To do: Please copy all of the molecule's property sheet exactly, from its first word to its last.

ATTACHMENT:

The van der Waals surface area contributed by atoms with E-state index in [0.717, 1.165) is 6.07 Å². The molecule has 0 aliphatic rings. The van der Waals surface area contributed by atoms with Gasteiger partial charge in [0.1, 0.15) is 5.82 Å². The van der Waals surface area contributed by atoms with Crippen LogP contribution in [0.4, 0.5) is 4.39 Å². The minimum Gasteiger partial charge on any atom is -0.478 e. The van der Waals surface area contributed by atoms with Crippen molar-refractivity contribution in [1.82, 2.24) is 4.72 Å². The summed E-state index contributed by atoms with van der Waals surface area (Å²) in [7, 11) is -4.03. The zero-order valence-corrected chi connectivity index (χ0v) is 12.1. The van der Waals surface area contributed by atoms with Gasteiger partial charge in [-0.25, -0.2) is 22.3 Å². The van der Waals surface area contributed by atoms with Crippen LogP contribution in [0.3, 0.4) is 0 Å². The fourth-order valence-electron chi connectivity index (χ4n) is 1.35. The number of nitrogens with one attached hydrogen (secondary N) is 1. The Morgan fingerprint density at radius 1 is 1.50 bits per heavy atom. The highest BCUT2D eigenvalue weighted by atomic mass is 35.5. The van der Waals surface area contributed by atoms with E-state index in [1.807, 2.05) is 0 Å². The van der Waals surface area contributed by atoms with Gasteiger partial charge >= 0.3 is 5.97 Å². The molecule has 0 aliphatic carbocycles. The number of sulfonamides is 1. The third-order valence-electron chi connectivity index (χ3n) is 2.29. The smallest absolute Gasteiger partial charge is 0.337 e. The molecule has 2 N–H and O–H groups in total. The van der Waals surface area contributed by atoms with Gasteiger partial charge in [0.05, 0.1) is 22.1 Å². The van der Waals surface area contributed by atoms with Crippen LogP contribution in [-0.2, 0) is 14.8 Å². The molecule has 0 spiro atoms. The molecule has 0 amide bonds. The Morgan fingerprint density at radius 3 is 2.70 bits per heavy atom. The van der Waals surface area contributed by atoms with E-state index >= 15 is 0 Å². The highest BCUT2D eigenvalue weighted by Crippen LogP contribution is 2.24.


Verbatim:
The van der Waals surface area contributed by atoms with E-state index in [0.717, 1.165) is 6.07 Å². The molecule has 0 aliphatic rings. The van der Waals surface area contributed by atoms with Gasteiger partial charge in [0.1, 0.15) is 5.82 Å². The van der Waals surface area contributed by atoms with Crippen LogP contribution in [0.4, 0.5) is 4.39 Å². The minimum Gasteiger partial charge on any atom is -0.478 e. The van der Waals surface area contributed by atoms with Crippen molar-refractivity contribution in [1.82, 2.24) is 4.72 Å². The summed E-state index contributed by atoms with van der Waals surface area (Å²) in [7, 11) is -4.03. The zero-order valence-corrected chi connectivity index (χ0v) is 12.1. The van der Waals surface area contributed by atoms with Gasteiger partial charge in [-0.25, -0.2) is 22.3 Å². The van der Waals surface area contributed by atoms with Crippen LogP contribution in [0.3, 0.4) is 0 Å². The fourth-order valence-electron chi connectivity index (χ4n) is 1.35. The number of nitrogens with one attached hydrogen (secondary N) is 1. The Morgan fingerprint density at radius 1 is 1.50 bits per heavy atom. The highest BCUT2D eigenvalue weighted by atomic mass is 35.5. The van der Waals surface area contributed by atoms with E-state index in [1.807, 2.05) is 0 Å². The van der Waals surface area contributed by atoms with Gasteiger partial charge >= 0.3 is 5.97 Å². The molecule has 0 aliphatic carbocycles. The number of sulfonamides is 1. The third-order valence-electron chi connectivity index (χ3n) is 2.29. The smallest absolute Gasteiger partial charge is 0.337 e. The molecule has 2 N–H and O–H groups in total. The van der Waals surface area contributed by atoms with Gasteiger partial charge in [0.05, 0.1) is 22.1 Å². The van der Waals surface area contributed by atoms with Crippen LogP contribution in [-0.2, 0) is 14.8 Å². The molecule has 0 spiro atoms. The molecule has 0 amide bonds. The Morgan fingerprint density at radius 3 is 2.70 bits per heavy atom. The van der Waals surface area contributed by atoms with E-state index >= 15 is 0 Å². The highest BCUT2D eigenvalue weighted by Crippen LogP contribution is 2.24.